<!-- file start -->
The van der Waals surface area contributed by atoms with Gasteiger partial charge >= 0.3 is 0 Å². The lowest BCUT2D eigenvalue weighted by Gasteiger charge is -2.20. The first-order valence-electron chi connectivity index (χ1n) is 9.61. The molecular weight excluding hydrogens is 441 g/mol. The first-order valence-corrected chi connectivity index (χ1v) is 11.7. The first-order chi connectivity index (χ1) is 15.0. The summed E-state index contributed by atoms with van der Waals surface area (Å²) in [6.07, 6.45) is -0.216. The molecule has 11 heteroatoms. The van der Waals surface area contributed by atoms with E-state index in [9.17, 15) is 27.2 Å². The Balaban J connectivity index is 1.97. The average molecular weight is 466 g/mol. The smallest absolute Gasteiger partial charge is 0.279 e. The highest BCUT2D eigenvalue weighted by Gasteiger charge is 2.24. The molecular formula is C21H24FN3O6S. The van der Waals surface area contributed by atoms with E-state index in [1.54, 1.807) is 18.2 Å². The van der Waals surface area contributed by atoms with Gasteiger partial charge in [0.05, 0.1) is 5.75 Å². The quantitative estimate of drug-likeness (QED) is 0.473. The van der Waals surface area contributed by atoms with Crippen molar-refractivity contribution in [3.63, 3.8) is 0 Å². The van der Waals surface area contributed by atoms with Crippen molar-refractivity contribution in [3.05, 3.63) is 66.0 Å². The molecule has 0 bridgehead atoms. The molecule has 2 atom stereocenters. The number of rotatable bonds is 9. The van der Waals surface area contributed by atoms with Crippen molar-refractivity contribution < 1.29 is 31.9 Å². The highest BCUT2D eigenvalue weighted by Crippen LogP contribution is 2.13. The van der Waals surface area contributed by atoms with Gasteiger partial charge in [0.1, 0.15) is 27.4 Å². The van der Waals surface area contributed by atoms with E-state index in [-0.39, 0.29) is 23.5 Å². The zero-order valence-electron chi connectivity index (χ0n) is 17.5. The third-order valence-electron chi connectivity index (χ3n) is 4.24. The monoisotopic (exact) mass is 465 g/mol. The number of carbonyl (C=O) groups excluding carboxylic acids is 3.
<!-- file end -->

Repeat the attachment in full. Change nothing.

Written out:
The van der Waals surface area contributed by atoms with Gasteiger partial charge >= 0.3 is 0 Å². The lowest BCUT2D eigenvalue weighted by Gasteiger charge is -2.20. The first-order valence-electron chi connectivity index (χ1n) is 9.61. The molecular weight excluding hydrogens is 441 g/mol. The first-order valence-corrected chi connectivity index (χ1v) is 11.7. The first-order chi connectivity index (χ1) is 15.0. The summed E-state index contributed by atoms with van der Waals surface area (Å²) in [6.07, 6.45) is -0.216. The molecule has 11 heteroatoms. The van der Waals surface area contributed by atoms with E-state index in [9.17, 15) is 27.2 Å². The Balaban J connectivity index is 1.97. The average molecular weight is 466 g/mol. The smallest absolute Gasteiger partial charge is 0.279 e. The highest BCUT2D eigenvalue weighted by Gasteiger charge is 2.24. The molecular formula is C21H24FN3O6S. The van der Waals surface area contributed by atoms with E-state index in [1.54, 1.807) is 18.2 Å². The van der Waals surface area contributed by atoms with Gasteiger partial charge in [0.05, 0.1) is 5.75 Å². The quantitative estimate of drug-likeness (QED) is 0.473. The van der Waals surface area contributed by atoms with Crippen molar-refractivity contribution in [3.63, 3.8) is 0 Å². The van der Waals surface area contributed by atoms with Crippen molar-refractivity contribution in [3.05, 3.63) is 66.0 Å². The molecule has 0 bridgehead atoms. The molecule has 2 atom stereocenters. The number of rotatable bonds is 9. The van der Waals surface area contributed by atoms with Crippen molar-refractivity contribution < 1.29 is 31.9 Å². The highest BCUT2D eigenvalue weighted by Crippen LogP contribution is 2.13. The van der Waals surface area contributed by atoms with Gasteiger partial charge in [0.1, 0.15) is 27.4 Å². The van der Waals surface area contributed by atoms with E-state index in [-0.39, 0.29) is 23.5 Å². The zero-order valence-electron chi connectivity index (χ0n) is 17.5. The third-order valence-electron chi connectivity index (χ3n) is 4.24. The monoisotopic (exact) mass is 465 g/mol. The number of carbonyl (C=O) groups excluding carboxylic acids is 3.